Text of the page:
4. The US publishers are more open to collaboration than their Australian counterparts
From seeing how the big publishers speak, and most importantly, act over here ... they realise the user is in control and have adapted to this. They are pushing content out to alternative channels and realising it's not all about bringing people to your destination. They have relinquished some of the controls around their content and are finding more people are becoming engaged and advocates. An example of this is Hulu on Yahoo! ... would we ever see Network 7 extend their programs onto youtube - doubtful ... I realise AU is a little different given a small amount of people own most media sources, but we don't see much sharing of content. I think this is to the detriment of users, and most importantly the publishers. It's an ego play that clouds what needs to happen.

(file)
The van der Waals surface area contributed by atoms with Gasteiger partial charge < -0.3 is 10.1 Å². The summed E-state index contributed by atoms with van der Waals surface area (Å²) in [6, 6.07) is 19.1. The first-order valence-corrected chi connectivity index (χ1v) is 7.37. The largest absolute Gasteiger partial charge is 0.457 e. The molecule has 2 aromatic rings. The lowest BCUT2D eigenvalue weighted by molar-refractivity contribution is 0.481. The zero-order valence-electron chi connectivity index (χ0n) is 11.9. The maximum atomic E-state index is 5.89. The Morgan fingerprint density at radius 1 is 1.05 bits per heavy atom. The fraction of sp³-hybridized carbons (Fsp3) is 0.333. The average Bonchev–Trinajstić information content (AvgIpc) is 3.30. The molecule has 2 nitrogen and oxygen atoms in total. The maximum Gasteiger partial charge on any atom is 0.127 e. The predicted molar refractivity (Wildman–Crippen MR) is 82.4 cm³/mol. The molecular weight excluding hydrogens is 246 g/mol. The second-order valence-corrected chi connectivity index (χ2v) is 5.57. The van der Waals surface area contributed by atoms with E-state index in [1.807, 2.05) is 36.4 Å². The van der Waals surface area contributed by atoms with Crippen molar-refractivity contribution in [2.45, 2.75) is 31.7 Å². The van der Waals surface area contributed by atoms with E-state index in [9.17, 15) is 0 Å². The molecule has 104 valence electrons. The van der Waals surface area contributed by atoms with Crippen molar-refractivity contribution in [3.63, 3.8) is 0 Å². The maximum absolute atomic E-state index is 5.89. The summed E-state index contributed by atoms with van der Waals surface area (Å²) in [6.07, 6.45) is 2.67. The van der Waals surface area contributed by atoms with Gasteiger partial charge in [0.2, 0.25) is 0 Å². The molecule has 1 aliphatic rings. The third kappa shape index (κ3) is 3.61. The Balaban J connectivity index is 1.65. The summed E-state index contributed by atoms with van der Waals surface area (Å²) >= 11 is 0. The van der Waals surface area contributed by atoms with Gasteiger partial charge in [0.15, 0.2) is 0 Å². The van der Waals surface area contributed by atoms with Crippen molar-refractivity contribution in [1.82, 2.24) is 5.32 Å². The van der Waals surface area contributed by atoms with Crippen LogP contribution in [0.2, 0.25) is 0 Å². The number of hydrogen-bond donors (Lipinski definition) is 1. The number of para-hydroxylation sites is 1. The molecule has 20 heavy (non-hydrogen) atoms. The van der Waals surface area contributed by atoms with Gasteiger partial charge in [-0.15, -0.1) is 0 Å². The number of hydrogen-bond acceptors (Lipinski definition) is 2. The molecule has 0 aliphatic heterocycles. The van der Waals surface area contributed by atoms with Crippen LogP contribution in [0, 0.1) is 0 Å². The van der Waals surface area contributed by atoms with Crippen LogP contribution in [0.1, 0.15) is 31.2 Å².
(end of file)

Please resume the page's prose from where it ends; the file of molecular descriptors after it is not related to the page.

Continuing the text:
5. Social Networking has a long way to go to win over marketers
I think over here the jury is still out on the advertising value of Social Networks. I think from the panels where Social Networking advocates have spoken the responses have been extremely lukewarm when it comes to hard metrics and measureability. It is acknowledged users are there and they are engaged ... what is unknown is can brands play a valuable role in this space?